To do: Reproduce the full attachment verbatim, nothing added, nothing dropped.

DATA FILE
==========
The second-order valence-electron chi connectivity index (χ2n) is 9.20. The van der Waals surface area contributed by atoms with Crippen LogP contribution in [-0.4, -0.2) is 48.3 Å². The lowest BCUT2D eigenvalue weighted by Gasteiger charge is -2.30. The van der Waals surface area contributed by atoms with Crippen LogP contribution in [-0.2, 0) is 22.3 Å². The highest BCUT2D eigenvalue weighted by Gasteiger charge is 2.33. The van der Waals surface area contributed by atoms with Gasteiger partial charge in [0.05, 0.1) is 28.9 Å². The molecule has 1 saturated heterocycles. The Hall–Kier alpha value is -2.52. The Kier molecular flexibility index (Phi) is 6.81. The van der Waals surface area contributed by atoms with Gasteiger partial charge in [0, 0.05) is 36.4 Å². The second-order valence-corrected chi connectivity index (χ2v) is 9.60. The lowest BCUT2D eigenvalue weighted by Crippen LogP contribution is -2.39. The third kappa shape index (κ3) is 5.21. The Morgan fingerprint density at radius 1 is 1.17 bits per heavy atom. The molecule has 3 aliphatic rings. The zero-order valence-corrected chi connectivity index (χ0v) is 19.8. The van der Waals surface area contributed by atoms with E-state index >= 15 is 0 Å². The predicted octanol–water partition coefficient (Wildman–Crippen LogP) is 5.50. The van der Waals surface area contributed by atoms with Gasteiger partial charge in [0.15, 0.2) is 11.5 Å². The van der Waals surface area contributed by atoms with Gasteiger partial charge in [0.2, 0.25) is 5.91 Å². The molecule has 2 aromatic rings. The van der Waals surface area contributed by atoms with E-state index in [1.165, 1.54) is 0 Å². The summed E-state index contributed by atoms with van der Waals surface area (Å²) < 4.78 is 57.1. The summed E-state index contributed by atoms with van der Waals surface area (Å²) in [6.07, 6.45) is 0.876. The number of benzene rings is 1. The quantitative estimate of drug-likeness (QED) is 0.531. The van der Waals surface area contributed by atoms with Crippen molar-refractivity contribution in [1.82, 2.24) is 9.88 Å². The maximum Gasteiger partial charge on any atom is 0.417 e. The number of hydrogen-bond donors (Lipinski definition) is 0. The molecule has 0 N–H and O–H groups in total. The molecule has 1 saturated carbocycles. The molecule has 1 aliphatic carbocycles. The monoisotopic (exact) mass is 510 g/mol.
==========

The second-order valence-electron chi connectivity index (χ2n) is 9.20. The van der Waals surface area contributed by atoms with Crippen LogP contribution in [-0.4, -0.2) is 48.3 Å². The lowest BCUT2D eigenvalue weighted by Gasteiger charge is -2.30. The van der Waals surface area contributed by atoms with Crippen LogP contribution in [-0.2, 0) is 22.3 Å². The highest BCUT2D eigenvalue weighted by Gasteiger charge is 2.33. The van der Waals surface area contributed by atoms with Gasteiger partial charge in [0.05, 0.1) is 28.9 Å². The molecule has 1 saturated heterocycles. The Hall–Kier alpha value is -2.52. The Kier molecular flexibility index (Phi) is 6.81. The van der Waals surface area contributed by atoms with Gasteiger partial charge in [0, 0.05) is 36.4 Å². The second-order valence-corrected chi connectivity index (χ2v) is 9.60. The lowest BCUT2D eigenvalue weighted by Crippen LogP contribution is -2.39. The third kappa shape index (κ3) is 5.21. The Morgan fingerprint density at radius 1 is 1.17 bits per heavy atom. The molecule has 3 aliphatic rings. The zero-order valence-corrected chi connectivity index (χ0v) is 19.8. The van der Waals surface area contributed by atoms with E-state index >= 15 is 0 Å². The predicted octanol–water partition coefficient (Wildman–Crippen LogP) is 5.50. The van der Waals surface area contributed by atoms with Gasteiger partial charge in [0.15, 0.2) is 11.5 Å². The van der Waals surface area contributed by atoms with Gasteiger partial charge in [0.2, 0.25) is 5.91 Å². The molecule has 2 aromatic rings. The van der Waals surface area contributed by atoms with E-state index in [1.165, 1.54) is 0 Å². The summed E-state index contributed by atoms with van der Waals surface area (Å²) < 4.78 is 57.1. The summed E-state index contributed by atoms with van der Waals surface area (Å²) in [6.07, 6.45) is 0.876. The number of benzene rings is 1. The quantitative estimate of drug-likeness (QED) is 0.531. The van der Waals surface area contributed by atoms with Crippen molar-refractivity contribution in [1.82, 2.24) is 9.88 Å². The maximum Gasteiger partial charge on any atom is 0.417 e. The number of hydrogen-bond donors (Lipinski definition) is 0. The molecule has 0 N–H and O–H groups in total. The molecule has 1 saturated carbocycles. The molecule has 1 aliphatic carbocycles. The monoisotopic (exact) mass is 510 g/mol.